Hanix Little Giant excavator?

Lil Foot

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My BIL recently got the long face from the doctor, and he is beginning to get his life in order. Pretty sad.
One of the things he has to get rid of is a Hanix Little Giant excavator. A few years ago I saw it, & I had never seen one like it (and I like the odd stuff) and told him I really liked it.
He asked yesterday if I was interested in it, and I said yes, depending on the price.
He said he would get back with me in a week or so with a figure.

I know it's old, it has steel tracks, (anything vaguely recent has rubber tracks) and it is tiny. He said when the tracks got so loose they would not stay in place, there were no tracks available for it, so his mechanic just removed one track pad to shortened them up. That's about all I know, other than he dug 400+ft of trenches when he built his off the grid home, septic system, and metal out buildings. Has an 10" and a 16" bucket.

Anybody have any experience with them? Things to watch out for? Advantages or disadvantages? Parts availability?

Thanks for any input you can provide.

Bill
 
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Lil Foot

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I think it is about this size, but with steel tracks. (and not this new)
8045_3415321023940.jpg
 

torch

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I know nothing about them, but it's cute. Like a 1/4 scale locomotive that you sit on and ride around the garden. A micro-ex, as it were.

Looks like it would be handy for confined spaces and small jobs though. You could squeeze that in where a tractor mounted backhoe won't fit. Probably dig trenches fast than a BH too.

If the tracks are stretched out to the point that a pad could be removed and yet still get the track back on, I'd guess they are pretty much done. Not gonna pull that stunt a second time, that's for sure! I wonder if it could be converted to a rubber track somehow, but I doubt that would be cheap even if it were possible.
 

Yooper

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They are Japanese:

Nissan Nagano and now Hanix are well known brands in Japan all coming from the same quality manufacturer. Originating from the Handozer Industry Ltd co in 1963 they were one of the first true 360 excavators built in Japan
 

Lil Foot

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Thanks for the info. From what I can gather they are more common/popular in England than the US.
BIL said he used to worry about parts availability, but he claims it never breaks down and it has been pretty bullet proof.
I don't worry too much about hard parts, (shafts, sprockets, track pads & pins, etc) because I can make stuff like that; but seals, bearings, electronics, carb rebuild kits and the like might be problematic.

It's funny, when I searched "removing track pads from stretched tracks" I found pages of opinions ranging from "I've been doing it for 50 years with no problems" to "You will ruin sprockets & drive line components is short order." Seemed to be about a 50/50 split.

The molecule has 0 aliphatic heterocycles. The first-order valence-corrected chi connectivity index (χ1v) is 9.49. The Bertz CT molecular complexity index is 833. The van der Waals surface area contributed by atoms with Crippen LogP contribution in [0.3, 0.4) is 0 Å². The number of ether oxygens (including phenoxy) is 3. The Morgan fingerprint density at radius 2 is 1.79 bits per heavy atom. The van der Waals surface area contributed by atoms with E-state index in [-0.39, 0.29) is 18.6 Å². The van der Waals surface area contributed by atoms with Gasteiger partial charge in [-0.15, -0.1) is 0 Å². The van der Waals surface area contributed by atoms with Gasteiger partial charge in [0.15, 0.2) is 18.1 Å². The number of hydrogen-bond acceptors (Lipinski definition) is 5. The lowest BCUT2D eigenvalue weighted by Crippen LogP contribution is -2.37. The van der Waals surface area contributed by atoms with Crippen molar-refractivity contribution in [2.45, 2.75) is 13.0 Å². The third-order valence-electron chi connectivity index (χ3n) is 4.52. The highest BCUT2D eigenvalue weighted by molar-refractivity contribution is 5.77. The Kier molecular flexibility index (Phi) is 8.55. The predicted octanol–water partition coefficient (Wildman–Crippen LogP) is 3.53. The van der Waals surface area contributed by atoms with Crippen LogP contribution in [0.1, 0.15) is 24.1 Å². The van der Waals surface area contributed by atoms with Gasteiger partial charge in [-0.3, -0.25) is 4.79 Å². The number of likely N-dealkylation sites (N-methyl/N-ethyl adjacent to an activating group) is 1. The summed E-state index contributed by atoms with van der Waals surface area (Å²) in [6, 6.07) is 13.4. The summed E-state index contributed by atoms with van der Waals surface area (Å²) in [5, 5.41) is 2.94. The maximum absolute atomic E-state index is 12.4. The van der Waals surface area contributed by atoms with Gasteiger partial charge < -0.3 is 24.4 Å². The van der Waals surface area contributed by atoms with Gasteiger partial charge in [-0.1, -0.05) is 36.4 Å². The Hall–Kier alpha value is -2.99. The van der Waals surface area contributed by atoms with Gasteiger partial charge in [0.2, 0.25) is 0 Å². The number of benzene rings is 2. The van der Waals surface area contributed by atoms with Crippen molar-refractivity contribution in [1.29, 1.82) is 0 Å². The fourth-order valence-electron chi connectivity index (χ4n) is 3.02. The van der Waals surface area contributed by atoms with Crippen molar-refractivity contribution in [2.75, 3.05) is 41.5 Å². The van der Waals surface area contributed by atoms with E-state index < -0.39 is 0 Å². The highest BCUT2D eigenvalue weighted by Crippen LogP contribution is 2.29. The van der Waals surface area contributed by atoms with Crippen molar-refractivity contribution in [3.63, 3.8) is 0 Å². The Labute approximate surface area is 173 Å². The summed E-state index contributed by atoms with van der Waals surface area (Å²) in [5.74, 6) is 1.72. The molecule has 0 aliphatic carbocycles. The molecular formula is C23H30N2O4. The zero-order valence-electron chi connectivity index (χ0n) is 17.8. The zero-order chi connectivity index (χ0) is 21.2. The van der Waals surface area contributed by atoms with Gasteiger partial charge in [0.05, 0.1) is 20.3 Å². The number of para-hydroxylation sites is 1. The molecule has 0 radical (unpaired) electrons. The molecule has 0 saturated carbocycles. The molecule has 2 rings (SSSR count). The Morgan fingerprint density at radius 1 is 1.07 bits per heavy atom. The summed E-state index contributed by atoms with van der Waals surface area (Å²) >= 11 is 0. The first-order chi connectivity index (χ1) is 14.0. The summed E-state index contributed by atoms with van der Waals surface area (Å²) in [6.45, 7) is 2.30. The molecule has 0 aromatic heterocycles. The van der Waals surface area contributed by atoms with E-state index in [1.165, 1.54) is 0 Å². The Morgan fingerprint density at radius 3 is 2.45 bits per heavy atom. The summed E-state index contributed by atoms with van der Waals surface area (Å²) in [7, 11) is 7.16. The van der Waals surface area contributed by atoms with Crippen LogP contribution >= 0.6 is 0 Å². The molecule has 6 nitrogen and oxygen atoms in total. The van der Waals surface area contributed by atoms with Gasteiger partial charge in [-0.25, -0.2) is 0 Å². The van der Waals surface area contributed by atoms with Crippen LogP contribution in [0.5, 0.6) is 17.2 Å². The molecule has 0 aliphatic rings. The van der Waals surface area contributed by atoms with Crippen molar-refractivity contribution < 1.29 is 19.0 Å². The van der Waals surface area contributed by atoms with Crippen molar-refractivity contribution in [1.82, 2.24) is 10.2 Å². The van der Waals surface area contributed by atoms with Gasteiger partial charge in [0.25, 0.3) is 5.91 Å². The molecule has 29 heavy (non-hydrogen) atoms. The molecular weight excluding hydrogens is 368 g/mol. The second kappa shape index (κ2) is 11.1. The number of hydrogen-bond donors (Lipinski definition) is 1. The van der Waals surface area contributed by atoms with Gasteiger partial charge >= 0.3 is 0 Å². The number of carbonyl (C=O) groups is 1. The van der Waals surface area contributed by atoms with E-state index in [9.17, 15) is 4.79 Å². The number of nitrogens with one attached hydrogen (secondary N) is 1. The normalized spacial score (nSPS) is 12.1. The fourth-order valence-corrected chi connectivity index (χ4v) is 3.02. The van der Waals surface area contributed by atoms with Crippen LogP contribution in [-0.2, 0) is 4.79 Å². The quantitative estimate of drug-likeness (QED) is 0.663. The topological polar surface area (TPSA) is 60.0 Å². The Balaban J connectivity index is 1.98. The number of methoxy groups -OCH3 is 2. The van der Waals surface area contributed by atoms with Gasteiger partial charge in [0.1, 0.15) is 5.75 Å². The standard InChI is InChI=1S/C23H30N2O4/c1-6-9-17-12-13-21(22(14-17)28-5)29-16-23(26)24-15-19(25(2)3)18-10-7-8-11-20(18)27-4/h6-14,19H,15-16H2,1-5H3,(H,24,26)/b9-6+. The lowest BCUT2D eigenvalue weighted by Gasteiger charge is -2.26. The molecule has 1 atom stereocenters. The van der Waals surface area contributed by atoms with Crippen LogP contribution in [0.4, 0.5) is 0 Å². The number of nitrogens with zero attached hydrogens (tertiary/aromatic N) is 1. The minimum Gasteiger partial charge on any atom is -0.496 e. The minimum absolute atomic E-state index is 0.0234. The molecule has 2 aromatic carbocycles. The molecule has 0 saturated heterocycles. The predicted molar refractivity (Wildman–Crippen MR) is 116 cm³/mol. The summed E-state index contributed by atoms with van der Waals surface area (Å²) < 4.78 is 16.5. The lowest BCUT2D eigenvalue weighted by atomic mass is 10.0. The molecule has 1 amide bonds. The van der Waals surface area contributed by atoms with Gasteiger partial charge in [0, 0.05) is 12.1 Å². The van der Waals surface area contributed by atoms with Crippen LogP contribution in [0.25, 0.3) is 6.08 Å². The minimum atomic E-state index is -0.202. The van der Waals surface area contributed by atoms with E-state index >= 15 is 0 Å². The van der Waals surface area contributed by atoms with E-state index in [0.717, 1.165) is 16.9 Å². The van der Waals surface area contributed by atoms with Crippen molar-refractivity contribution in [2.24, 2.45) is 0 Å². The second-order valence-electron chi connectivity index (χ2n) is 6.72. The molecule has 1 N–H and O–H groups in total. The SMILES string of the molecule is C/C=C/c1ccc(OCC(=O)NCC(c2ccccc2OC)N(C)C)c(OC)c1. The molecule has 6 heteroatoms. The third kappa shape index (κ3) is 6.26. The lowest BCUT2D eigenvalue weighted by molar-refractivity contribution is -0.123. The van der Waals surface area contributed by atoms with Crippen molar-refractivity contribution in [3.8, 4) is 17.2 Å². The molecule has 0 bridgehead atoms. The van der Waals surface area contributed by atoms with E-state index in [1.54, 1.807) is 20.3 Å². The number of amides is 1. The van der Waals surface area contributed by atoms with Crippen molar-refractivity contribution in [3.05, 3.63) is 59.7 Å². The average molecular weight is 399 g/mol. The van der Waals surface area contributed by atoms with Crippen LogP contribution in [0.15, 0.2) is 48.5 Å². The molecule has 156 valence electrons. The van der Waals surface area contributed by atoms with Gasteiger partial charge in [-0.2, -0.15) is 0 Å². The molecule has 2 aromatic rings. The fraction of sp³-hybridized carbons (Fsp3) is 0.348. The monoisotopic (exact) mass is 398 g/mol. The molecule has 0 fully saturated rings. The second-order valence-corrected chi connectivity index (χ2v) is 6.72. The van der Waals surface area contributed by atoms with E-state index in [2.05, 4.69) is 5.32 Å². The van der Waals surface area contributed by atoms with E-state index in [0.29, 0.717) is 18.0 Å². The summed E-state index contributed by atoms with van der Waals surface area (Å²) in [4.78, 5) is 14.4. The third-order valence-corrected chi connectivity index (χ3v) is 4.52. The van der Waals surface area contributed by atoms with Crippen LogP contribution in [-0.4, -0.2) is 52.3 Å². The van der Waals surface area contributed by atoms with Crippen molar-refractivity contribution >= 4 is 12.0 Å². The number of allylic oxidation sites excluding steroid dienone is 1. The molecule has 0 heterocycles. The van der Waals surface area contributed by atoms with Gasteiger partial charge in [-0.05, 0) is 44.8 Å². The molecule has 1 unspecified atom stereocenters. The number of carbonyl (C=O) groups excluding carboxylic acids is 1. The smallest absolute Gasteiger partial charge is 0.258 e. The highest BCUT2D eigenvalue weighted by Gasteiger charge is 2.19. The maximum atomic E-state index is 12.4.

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Lil Foot

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Looks like it would be handy for confined spaces and small jobs though. You could squeeze that in where a tractor mounted backhoe won't fit. Probably dig trenches fast than a BH too.
One of the main reasons I'm interested; my land is heavily treed, and most of the work I've done so far with my B7100 could not have been done with a larger machine without dropping some trees. (and I like the cover)
Besides digging speed, another advantage is that it is a lot more powerful than my B670 backhoe. It isn't physically much larger than the B670, but BIL showed us pics of it lifting generators, battery packs, solar array frames, wind mill tower components, LP tanks, and such that I know my B670 couldn't budge.

I have a digging job sometime in the future it ( about 105' of power line trench from the cabin to my storage container) and this would be superior to my tractor mounted hoe. (hard ground & lots of rocks)
 

Lil Foot

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Been a while, but I think I am proceeding with this purchase. (about 90% sure)
It is rough, but seems to run well, and everything works.
I have the price down where I need it, and there seem to be two possible stumbling blocks.

One, it is about a foot too tall to fit in my garage, so I will have to look at shortening/folding the ROPs &
top.

Two, I am getting conflicting info on whether or not I can replace the old, worn out steel tracks (no longer available) with new rubber tracks.

If I can firm up those two questions, I will purchase it.
Here is a video of a slightly newer one, same model, but with rubber tracks:

 

torch

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That one looks bigger than the top picture. The blade is wider, the rest might be illusion due to the ROPS.